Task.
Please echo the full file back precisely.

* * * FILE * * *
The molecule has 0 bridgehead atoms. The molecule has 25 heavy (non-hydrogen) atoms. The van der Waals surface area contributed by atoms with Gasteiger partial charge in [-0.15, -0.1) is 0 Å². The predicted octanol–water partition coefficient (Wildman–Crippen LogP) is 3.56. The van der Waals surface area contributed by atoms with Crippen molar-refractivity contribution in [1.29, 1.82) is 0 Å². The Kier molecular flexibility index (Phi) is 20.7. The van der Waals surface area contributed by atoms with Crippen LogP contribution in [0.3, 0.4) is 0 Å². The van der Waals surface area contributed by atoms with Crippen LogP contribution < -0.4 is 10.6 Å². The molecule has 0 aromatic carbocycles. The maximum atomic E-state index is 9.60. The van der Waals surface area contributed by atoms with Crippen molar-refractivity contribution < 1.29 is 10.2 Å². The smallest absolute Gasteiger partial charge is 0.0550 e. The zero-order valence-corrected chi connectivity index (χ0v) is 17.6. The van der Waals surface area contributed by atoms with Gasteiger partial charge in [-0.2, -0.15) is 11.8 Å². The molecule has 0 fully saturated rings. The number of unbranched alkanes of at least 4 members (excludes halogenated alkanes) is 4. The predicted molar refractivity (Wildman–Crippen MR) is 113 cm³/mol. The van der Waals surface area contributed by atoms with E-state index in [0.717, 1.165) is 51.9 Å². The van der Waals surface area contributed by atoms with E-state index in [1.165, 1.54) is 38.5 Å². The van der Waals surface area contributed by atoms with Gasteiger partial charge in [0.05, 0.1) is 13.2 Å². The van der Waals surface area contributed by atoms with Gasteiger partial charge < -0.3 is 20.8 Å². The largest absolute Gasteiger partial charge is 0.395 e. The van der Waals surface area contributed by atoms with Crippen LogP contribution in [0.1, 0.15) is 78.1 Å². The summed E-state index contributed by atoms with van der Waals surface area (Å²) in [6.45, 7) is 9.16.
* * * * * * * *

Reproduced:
The molecule has 0 bridgehead atoms. The molecule has 25 heavy (non-hydrogen) atoms. The van der Waals surface area contributed by atoms with Gasteiger partial charge in [-0.15, -0.1) is 0 Å². The predicted octanol–water partition coefficient (Wildman–Crippen LogP) is 3.56. The van der Waals surface area contributed by atoms with Crippen molar-refractivity contribution in [1.29, 1.82) is 0 Å². The Kier molecular flexibility index (Phi) is 20.7. The van der Waals surface area contributed by atoms with Crippen LogP contribution in [0.3, 0.4) is 0 Å². The van der Waals surface area contributed by atoms with Crippen LogP contribution < -0.4 is 10.6 Å². The molecule has 0 aromatic carbocycles. The maximum atomic E-state index is 9.60. The van der Waals surface area contributed by atoms with Crippen molar-refractivity contribution < 1.29 is 10.2 Å². The smallest absolute Gasteiger partial charge is 0.0550 e. The zero-order valence-corrected chi connectivity index (χ0v) is 17.6. The van der Waals surface area contributed by atoms with Gasteiger partial charge in [-0.2, -0.15) is 11.8 Å². The molecule has 0 fully saturated rings. The number of unbranched alkanes of at least 4 members (excludes halogenated alkanes) is 4. The predicted molar refractivity (Wildman–Crippen MR) is 113 cm³/mol. The van der Waals surface area contributed by atoms with E-state index in [0.717, 1.165) is 51.9 Å². The van der Waals surface area contributed by atoms with E-state index in [1.165, 1.54) is 38.5 Å². The van der Waals surface area contributed by atoms with Gasteiger partial charge in [0.05, 0.1) is 13.2 Å². The van der Waals surface area contributed by atoms with Gasteiger partial charge < -0.3 is 20.8 Å². The largest absolute Gasteiger partial charge is 0.395 e. The van der Waals surface area contributed by atoms with Crippen LogP contribution in [0.1, 0.15) is 78.1 Å². The summed E-state index contributed by atoms with van der Waals surface area (Å²) in [6.45, 7) is 9.16.